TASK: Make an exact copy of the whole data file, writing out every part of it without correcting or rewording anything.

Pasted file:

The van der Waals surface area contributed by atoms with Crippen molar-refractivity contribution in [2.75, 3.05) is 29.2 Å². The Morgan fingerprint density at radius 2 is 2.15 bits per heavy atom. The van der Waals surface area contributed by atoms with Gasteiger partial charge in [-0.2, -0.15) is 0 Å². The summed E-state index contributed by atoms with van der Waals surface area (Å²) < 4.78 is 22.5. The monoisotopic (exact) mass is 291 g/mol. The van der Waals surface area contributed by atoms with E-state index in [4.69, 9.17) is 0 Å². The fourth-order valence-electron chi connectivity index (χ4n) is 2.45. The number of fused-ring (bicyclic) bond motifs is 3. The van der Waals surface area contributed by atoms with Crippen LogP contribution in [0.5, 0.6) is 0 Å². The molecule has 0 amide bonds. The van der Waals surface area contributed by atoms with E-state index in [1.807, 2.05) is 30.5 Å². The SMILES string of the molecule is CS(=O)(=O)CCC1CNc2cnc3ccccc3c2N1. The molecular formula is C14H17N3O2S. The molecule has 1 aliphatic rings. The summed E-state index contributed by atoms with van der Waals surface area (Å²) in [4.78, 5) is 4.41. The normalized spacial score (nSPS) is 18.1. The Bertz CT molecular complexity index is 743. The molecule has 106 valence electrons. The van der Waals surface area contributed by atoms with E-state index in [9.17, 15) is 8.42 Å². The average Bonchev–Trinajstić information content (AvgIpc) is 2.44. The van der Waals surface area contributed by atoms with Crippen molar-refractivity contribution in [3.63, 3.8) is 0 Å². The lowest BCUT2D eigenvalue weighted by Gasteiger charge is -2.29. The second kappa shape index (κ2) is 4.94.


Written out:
The van der Waals surface area contributed by atoms with Crippen molar-refractivity contribution in [2.75, 3.05) is 29.2 Å². The Morgan fingerprint density at radius 2 is 2.15 bits per heavy atom. The van der Waals surface area contributed by atoms with Gasteiger partial charge in [-0.2, -0.15) is 0 Å². The summed E-state index contributed by atoms with van der Waals surface area (Å²) < 4.78 is 22.5. The monoisotopic (exact) mass is 291 g/mol. The van der Waals surface area contributed by atoms with E-state index in [4.69, 9.17) is 0 Å². The fourth-order valence-electron chi connectivity index (χ4n) is 2.45. The number of fused-ring (bicyclic) bond motifs is 3. The van der Waals surface area contributed by atoms with Crippen LogP contribution in [0.5, 0.6) is 0 Å². The molecule has 0 amide bonds. The van der Waals surface area contributed by atoms with E-state index in [1.807, 2.05) is 30.5 Å². The SMILES string of the molecule is CS(=O)(=O)CCC1CNc2cnc3ccccc3c2N1. The molecular formula is C14H17N3O2S. The molecule has 1 aliphatic rings. The summed E-state index contributed by atoms with van der Waals surface area (Å²) in [4.78, 5) is 4.41. The normalized spacial score (nSPS) is 18.1. The Bertz CT molecular complexity index is 743. The molecule has 106 valence electrons. The van der Waals surface area contributed by atoms with E-state index in [9.17, 15) is 8.42 Å². The average Bonchev–Trinajstić information content (AvgIpc) is 2.44. The van der Waals surface area contributed by atoms with Crippen molar-refractivity contribution in [3.63, 3.8) is 0 Å². The lowest BCUT2D eigenvalue weighted by Gasteiger charge is -2.29. The second kappa shape index (κ2) is 4.94.